★★★★★ 2004 年 6 月大学英语四级真题 B 卷 2004 年 6 月大学英语四级试卷 Part I Listening Comprehension (20 minutes) Section A Directions: In this section, you will hear 10 short conversations. At the end of each conversa tion, a question will be asked about what was said. Both the conversation and the question will be spoken only once. After each question th ere Will be a pause. During the pause, you must read the four choices marked A ), B), C) and D)~ and decide which is the best answer. Then mark the correspon ding letter on the Answer Sheet with a single line through the centre. Example: You will hear. You will read: A) At the office. B) In the waiting room. C) At the airport. D) In a restaurant. From the conversation we know that the two were talking about some work they h ad to finish in the evening. This conversation is most likely to have taken pl ace at the office. Therefore, A) "At the office" is the best answer. You shoul d choose [A] on the Answer Sheet and mark it with a single line through the ce ntre. Sample Answer [A] [B [C] [D]

  1. A) Mark and the woman had not been in touch for some time. B) The man saw Mark on the street two months ago. C) The woman made a phone call to Mark yesterday D) The woman had forgotten Mark s phone number.
  2. A) The woman is glad to meet Mr. Brown in person. B) The woman feels sorry that Mr. Brown is unable to come. C) The man is meeting the woman on behalf of Mr. Brown. D) The man is late for the trip because he is busy.
  3. A) At 10:
  25. C) At 10:
  45. B) At 10:
  30. D) At 10:
  4. A) The man refuses to listen to his doctor s advice. B) The man is under pressure from his wife. C) The man usually follows his wife s advice. D) The man no longer smokes.
  5. A) Become a teacher. C) Move to a big city. B) Go back to school. D) Work in New York.
  6. A) Quit delivering flowers. C) Work at a restaurant. B) Leave his job to work for her. D) Bring her flowers every day.
  7. A) She can find the right person to help the man. B) She picked up the book from the bus floor. C) She can help the man out. D) She s also in need of a textbook.

  8. A) The man can t come for the appointment at 4:
  15. B) The man is glad he s got in touch with the doctor. C) The man wants to change the date of the appointment. D) The man was confused about the date of the appointment.
  9. A) The man is worded about his future. B) The two speakers are seniors at college. C) The two speakers are at a loss what to do. D) The woman regrets spending her time idly.
  10. A) She als0 found the plot difficult to follow. B) She has learned a lot from the novel: C) She usually has difficulty remembering names.
Part II Reading Comprehension (35 minutes)
Directions: There are 4 passages in this part. Each passage is followed by some questions or unfinished statements. For each of them there are four choices marked A), B), C) and D). You should decide on the best choice and mark the corresponding letter on the Answer Sheet with a single line through the centre. Passage One Questions 11 to 15 are based on the following passage.
Sign has become a scientific hot button. Only in the past 20 years have specialists in language study realized that signed languages are unique - a speech of the hand. They offer a new way to probe how the brain generates and understands language, and throw new light on an old scientific controversy: whether language, complete with grammar, is something that we are born with, or whether it is a learned behavior. The current interest in sign language has roots in the pioneering work of one rebel teacher at Gallaudet University in Washington, D.C., the worlds only liberal arts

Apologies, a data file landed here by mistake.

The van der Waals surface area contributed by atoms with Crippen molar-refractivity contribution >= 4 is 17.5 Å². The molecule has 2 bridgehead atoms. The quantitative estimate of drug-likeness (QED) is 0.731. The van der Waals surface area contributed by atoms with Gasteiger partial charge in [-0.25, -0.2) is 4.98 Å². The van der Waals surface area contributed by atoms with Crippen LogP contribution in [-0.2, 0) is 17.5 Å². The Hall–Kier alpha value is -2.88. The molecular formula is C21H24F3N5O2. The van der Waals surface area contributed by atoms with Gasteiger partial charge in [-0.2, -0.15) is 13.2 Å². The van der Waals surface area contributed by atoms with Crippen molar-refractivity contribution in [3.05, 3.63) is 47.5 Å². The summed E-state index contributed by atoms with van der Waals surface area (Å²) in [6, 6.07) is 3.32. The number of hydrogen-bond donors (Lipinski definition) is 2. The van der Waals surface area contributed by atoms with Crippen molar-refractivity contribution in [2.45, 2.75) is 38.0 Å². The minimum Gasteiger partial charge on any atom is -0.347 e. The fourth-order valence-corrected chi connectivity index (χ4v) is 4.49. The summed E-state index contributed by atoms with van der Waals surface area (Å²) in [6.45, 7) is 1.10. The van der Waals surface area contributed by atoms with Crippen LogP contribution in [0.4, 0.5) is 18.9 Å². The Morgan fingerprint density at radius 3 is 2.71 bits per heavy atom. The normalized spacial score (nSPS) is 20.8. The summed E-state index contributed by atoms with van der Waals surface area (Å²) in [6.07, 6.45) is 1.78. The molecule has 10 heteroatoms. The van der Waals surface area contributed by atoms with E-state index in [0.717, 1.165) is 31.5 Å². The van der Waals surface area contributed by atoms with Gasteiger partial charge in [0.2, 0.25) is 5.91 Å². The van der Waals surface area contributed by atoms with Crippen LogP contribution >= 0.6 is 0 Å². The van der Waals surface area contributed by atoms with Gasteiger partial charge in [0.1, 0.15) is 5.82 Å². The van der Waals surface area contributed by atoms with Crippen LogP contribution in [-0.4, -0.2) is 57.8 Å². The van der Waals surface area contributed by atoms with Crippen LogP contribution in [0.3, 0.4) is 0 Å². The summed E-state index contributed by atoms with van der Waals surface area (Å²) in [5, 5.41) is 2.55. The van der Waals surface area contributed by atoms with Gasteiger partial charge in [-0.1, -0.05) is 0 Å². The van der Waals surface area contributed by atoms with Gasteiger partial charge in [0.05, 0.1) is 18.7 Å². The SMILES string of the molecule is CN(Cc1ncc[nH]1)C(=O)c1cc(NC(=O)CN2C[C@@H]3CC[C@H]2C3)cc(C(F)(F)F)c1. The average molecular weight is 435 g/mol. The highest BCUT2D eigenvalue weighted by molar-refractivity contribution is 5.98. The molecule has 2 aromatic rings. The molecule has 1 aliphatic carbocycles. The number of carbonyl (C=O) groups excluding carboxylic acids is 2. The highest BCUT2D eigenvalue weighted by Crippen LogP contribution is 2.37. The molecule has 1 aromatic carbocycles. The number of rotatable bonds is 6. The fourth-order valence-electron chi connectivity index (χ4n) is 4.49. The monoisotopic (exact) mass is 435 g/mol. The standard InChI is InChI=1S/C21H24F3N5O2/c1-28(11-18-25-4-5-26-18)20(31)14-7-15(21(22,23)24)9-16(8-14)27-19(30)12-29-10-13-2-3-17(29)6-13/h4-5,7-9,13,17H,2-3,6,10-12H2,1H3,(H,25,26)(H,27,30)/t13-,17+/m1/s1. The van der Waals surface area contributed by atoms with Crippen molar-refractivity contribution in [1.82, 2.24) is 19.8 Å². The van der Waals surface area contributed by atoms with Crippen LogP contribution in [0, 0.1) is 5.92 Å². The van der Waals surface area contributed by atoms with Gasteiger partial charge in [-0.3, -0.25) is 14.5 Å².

university for deaf people. When Bill Stokoe went to Gallaudet to teach English, the school enrolled him in a course in signing. But Stokoe noticed something odd: among themselves, students signed differently from his classroom teacher. Stokoe had been taught a sort of gestural code, each movement of the hands representing a word in English. At the time, American Sign Language (ASL) was thought to be no more than a form of pidgin English (混杂英语 ). But Stokoe believed the "hand talk" his students used looked richer. He wondered: Might deaf people actually have a genuine language? And could that language be unlike any other on Earth? It was 1955, when even deaf peopie dismissed their signing as "substandard". Stokoes idea was academic heresy (异端邪说 ). It is 37 years later. Stokoe - now devoting his time to writing and editing books and journals and to producing video materials on ASL and the deaf culture - is having lunch at a caf6 near the Gallaudet campus and explaining how he started a revolution. For decades educators fought his idea that signed languages are natural languages like English, French and Japanese. They assumed language must be based on speech, the modulation (调节) of sound. But sign language is based on the movement of hands, the modulation of space. "What I said," Stokoe explains, "is that language is not mouth stuff- its brain stuff."

  11. The study of sign language is thought to be A) an approach to simplifying the grammatical structure of a language B) an attempt to clarify misunderstanding about the origin of language C) a challenge to traditional views on the nature of language D) a new way to took at the learning of language [C]
  12.The present growing interest in sign language was stimulated by A) a leading specialist in the study Of liberal arts B) an English teacer in a university for the deaf "C) Some senior experts in American Sign Language D) a famous Scholar in thestudy of the human brain

  13. According to Stokoe, sign language is A) an international language C) an artificial language B) a substandard language D) a genuine language [D]
  14. Most educators objected to Stokoes idea because they thought A) a language should be easy to use and understand B) sign language was tOO artificial to be widely accepted C) a language could only exist in the form of speech sounds D) sign language was not extensively used even by deaf people [C]
  15. Stokoes argument is based on his belief that A) language is a product of the brain B) language is a system of meaningful codes C) sign language is derived from natural language D) sign language is as efficient as any other language [A]
Passage Two Questions 16 to 20 are based on the following passage.
A is for always getting to work on time. B is for being extremely busy. C is for the conscientious ( 勤勤恳恳的 ) way you do your job. You may be all these things atthe office, and more. But when it comes to getting ahead, experts Say, the ABcs of business should include a P, for politics, as in office politics. Dale Carnegie suggested asmuch more than 50 years ag Hard work alone doesnt ensure Career advancemen. You have to be able to sell yourself and your ideas, both publicly and behind thescefies. Yet, despite the ovious rewards Of engaging in office politics - a better job, a raise,